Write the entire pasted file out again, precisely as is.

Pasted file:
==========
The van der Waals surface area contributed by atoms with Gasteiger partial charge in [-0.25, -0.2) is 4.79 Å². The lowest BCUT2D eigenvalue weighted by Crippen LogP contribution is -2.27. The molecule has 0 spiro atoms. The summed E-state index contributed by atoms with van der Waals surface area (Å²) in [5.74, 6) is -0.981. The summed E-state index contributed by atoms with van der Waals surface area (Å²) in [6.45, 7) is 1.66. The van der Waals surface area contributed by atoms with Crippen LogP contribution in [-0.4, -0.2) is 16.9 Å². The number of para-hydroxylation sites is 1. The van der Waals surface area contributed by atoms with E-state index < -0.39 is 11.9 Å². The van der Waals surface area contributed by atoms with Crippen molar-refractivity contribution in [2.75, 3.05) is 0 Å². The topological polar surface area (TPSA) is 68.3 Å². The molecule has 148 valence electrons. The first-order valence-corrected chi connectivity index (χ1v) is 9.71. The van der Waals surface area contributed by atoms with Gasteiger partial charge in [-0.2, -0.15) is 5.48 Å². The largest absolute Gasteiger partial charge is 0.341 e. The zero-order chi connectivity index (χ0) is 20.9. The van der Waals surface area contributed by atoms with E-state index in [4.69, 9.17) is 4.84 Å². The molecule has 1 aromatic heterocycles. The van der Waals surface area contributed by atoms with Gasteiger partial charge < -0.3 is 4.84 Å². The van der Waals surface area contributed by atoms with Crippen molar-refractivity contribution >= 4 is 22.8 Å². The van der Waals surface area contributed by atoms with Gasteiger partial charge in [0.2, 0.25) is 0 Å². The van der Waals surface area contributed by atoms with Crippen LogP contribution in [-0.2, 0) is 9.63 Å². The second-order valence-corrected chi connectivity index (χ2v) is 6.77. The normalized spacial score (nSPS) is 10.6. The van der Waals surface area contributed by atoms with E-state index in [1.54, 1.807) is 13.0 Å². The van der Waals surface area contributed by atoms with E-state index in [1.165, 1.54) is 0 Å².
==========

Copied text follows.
The van der Waals surface area contributed by atoms with Gasteiger partial charge in [-0.25, -0.2) is 4.79 Å². The lowest BCUT2D eigenvalue weighted by Crippen LogP contribution is -2.27. The molecule has 0 spiro atoms. The summed E-state index contributed by atoms with van der Waals surface area (Å²) in [5.74, 6) is -0.981. The summed E-state index contributed by atoms with van der Waals surface area (Å²) in [6.45, 7) is 1.66. The van der Waals surface area contributed by atoms with Crippen LogP contribution in [-0.4, -0.2) is 16.9 Å². The number of para-hydroxylation sites is 1. The van der Waals surface area contributed by atoms with E-state index < -0.39 is 11.9 Å². The van der Waals surface area contributed by atoms with Crippen molar-refractivity contribution in [2.75, 3.05) is 0 Å². The topological polar surface area (TPSA) is 68.3 Å². The molecule has 148 valence electrons. The first-order valence-corrected chi connectivity index (χ1v) is 9.71. The van der Waals surface area contributed by atoms with Gasteiger partial charge in [-0.2, -0.15) is 5.48 Å². The largest absolute Gasteiger partial charge is 0.341 e. The zero-order chi connectivity index (χ0) is 20.9. The van der Waals surface area contributed by atoms with E-state index in [4.69, 9.17) is 4.84 Å². The molecule has 1 aromatic heterocycles. The van der Waals surface area contributed by atoms with Gasteiger partial charge < -0.3 is 4.84 Å². The van der Waals surface area contributed by atoms with Crippen molar-refractivity contribution >= 4 is 22.8 Å². The van der Waals surface area contributed by atoms with Gasteiger partial charge in [0.2, 0.25) is 0 Å². The van der Waals surface area contributed by atoms with Crippen LogP contribution in [-0.2, 0) is 9.63 Å². The second-order valence-corrected chi connectivity index (χ2v) is 6.77. The normalized spacial score (nSPS) is 10.6. The van der Waals surface area contributed by atoms with E-state index in [1.54, 1.807) is 13.0 Å². The van der Waals surface area contributed by atoms with E-state index in [1.165, 1.54) is 0 Å².